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Lead North West European Integration

Electricity doesn’t recognise borders, electrons simply flow to the point of least resistance. Therefore, in an energy market with an increasing share of renewables, it makes little sense to act on a national level. To secure the supply of electricity and to integrate large amounts of renewable energy into the grid, TenneT is building an interconnected, cross-border grid, strengthening the electricity market in North West Europe (NWE).

TenneT has been working to integrate the NWE electricity markets for more than a decade, with the aim of creating a single market where electricity can be traded and supplied, easily and efficiently. By connecting our electricity grid with the countries around us, we physically enable electricity to flow across Europe. With increased interconnection capacity between countries, EU-wide rules have become crucial to manage electricity flows. In addition to building and operating the high-voltage transmission grid, it is also our role to support harmonising the rules and regulations for grid operation and electricity trading across national European electricity markets. By doing so we are creating one single fully-functioning integrated European electricity market. 

In this regard, our work can be linked to SDG 9 - Industry, Innovation and Infrastructure, as well as to SDG 13, Climate Action. Our work to increase the amount of cross-border capacity for electricity transport and ensure a secure, sustainable, efficient and cost-effective energy supply, helps combat climate change and its impacts.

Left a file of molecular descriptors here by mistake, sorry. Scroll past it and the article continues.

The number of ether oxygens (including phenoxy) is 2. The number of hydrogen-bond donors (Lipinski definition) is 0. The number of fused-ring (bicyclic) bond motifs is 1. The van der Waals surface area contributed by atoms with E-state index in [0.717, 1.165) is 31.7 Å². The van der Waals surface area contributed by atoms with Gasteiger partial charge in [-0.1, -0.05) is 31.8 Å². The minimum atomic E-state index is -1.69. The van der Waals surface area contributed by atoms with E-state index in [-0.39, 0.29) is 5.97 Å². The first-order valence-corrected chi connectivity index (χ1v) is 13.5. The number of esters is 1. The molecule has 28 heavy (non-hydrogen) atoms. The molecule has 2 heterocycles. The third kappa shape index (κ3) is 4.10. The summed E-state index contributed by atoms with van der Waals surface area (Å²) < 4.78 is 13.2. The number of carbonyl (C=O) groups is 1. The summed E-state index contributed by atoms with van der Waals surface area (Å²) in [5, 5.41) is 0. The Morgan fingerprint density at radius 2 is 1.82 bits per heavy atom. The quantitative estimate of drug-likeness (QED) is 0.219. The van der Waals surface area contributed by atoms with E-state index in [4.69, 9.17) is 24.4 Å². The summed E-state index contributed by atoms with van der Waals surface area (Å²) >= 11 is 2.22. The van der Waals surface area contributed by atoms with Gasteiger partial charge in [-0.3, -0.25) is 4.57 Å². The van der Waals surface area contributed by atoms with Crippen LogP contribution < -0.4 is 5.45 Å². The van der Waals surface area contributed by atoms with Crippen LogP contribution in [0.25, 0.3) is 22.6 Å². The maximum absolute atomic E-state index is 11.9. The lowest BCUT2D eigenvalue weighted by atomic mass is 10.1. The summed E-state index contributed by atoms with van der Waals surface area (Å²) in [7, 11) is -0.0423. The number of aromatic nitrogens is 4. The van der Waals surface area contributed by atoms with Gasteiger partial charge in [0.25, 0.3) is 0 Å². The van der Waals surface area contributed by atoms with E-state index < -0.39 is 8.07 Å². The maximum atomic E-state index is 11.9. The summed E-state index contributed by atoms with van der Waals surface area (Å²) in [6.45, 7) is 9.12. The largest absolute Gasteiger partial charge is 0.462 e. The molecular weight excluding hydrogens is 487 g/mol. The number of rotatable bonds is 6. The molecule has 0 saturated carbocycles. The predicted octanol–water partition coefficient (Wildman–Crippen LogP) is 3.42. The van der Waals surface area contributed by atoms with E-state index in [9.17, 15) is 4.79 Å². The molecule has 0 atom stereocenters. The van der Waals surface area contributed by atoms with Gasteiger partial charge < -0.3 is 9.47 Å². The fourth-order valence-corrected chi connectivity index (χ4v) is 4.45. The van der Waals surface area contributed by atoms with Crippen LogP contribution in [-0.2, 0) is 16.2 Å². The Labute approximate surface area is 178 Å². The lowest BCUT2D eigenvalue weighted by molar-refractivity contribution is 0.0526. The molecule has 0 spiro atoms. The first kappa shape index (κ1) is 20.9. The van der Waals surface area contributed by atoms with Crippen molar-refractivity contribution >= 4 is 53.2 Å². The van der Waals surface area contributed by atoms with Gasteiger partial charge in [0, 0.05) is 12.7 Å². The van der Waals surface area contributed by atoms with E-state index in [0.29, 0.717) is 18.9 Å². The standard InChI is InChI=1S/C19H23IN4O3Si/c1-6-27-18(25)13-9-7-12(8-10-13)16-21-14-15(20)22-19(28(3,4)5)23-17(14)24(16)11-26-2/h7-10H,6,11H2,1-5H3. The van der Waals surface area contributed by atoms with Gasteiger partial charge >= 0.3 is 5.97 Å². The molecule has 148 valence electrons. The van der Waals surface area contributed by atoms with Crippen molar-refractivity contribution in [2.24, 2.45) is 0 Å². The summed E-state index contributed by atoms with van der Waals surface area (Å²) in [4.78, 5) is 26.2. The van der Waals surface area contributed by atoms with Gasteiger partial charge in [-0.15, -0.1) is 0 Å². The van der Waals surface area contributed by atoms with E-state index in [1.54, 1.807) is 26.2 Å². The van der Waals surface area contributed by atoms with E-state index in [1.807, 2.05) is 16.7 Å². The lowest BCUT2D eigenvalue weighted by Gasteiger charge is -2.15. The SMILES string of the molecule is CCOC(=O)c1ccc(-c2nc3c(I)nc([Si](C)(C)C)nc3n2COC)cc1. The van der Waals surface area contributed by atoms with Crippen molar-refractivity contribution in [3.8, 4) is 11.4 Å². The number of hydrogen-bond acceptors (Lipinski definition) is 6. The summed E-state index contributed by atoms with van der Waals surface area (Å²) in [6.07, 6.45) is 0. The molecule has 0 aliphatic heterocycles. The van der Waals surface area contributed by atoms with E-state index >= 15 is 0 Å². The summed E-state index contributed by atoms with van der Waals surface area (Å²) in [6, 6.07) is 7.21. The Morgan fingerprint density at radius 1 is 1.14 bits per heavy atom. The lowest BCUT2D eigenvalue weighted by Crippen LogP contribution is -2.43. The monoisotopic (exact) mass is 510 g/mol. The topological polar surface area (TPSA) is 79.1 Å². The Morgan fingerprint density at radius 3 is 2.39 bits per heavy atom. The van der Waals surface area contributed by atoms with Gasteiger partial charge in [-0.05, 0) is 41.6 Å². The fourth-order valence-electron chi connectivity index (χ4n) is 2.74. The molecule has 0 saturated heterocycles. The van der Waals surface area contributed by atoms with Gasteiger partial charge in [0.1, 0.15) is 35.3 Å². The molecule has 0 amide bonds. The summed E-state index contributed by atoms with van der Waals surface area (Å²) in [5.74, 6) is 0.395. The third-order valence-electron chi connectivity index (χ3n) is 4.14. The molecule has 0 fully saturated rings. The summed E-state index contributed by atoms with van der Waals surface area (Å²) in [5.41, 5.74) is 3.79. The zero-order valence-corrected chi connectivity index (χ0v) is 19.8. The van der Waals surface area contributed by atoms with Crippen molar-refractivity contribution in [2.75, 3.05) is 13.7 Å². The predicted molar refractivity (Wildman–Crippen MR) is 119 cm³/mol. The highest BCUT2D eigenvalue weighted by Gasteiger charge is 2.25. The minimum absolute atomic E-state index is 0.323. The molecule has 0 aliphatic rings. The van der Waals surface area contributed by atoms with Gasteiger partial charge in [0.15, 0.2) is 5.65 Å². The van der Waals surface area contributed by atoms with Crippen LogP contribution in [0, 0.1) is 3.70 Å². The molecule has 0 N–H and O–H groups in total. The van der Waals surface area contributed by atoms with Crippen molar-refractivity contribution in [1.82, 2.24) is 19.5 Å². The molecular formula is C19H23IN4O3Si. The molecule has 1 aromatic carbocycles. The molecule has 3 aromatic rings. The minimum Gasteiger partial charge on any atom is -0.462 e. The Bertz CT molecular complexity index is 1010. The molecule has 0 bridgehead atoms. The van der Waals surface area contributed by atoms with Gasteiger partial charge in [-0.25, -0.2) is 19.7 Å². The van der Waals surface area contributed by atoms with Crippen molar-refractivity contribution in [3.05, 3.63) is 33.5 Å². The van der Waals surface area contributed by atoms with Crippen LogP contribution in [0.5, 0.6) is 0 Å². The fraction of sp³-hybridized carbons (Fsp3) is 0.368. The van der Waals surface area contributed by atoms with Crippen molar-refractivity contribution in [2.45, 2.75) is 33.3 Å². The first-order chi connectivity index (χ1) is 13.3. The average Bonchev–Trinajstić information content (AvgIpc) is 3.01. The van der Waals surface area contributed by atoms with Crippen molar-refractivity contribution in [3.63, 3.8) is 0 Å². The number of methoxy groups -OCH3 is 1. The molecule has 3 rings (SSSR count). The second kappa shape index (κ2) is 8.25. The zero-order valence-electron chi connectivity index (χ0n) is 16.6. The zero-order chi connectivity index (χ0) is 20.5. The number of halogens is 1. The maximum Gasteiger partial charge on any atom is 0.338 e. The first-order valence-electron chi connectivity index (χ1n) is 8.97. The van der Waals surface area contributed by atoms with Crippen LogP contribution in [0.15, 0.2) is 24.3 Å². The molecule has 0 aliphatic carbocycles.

Results

Market results

These results show how we are working on creating a more integrated NWE market. By increasing the number of interconnectors, we create more opportunities to import and export energy. This can benefit a more cost-efficient supply, as energy with a lower price on the other side of the border can be imported. Additionally it creates more opportunities to secure supply within the NWE region. Furthermore, we see that the installed capacity of the Dutch and our German part of the grid have a higher share of renewable energy sources (RES). Conventional generation such as nuclear and coal have a reduced share in the energy mix, which is in line with the German government’s ambition to phase out all nuclear power plants by the end of 2022 and the phase out of coal-fired power plants in the Netherlands. 

Infrastructure investments

With currently four connections between the Netherlands and Germany, one with the United Kingdom, two with Belgium, two with Austria, one with the Czech Republic, one with Sweden, two with Denmark and one with Norway, our grid forms a crucial link in the integrated NWE electricity system (see grid map on our website).

A good example of our work to strengthen the cross-border electricity market was recently completed. After years of planning, preparing and construction together with Amprion, the Doetinchem-Wesel 380 kV line became fully operational in November 2018. This 57 km connection between the Netherlands and Germany can carry up to 1,500 MW of electricity. Doetinchem-Wesel brings the number of cross-border interconnectors operated by TenneT up to 14.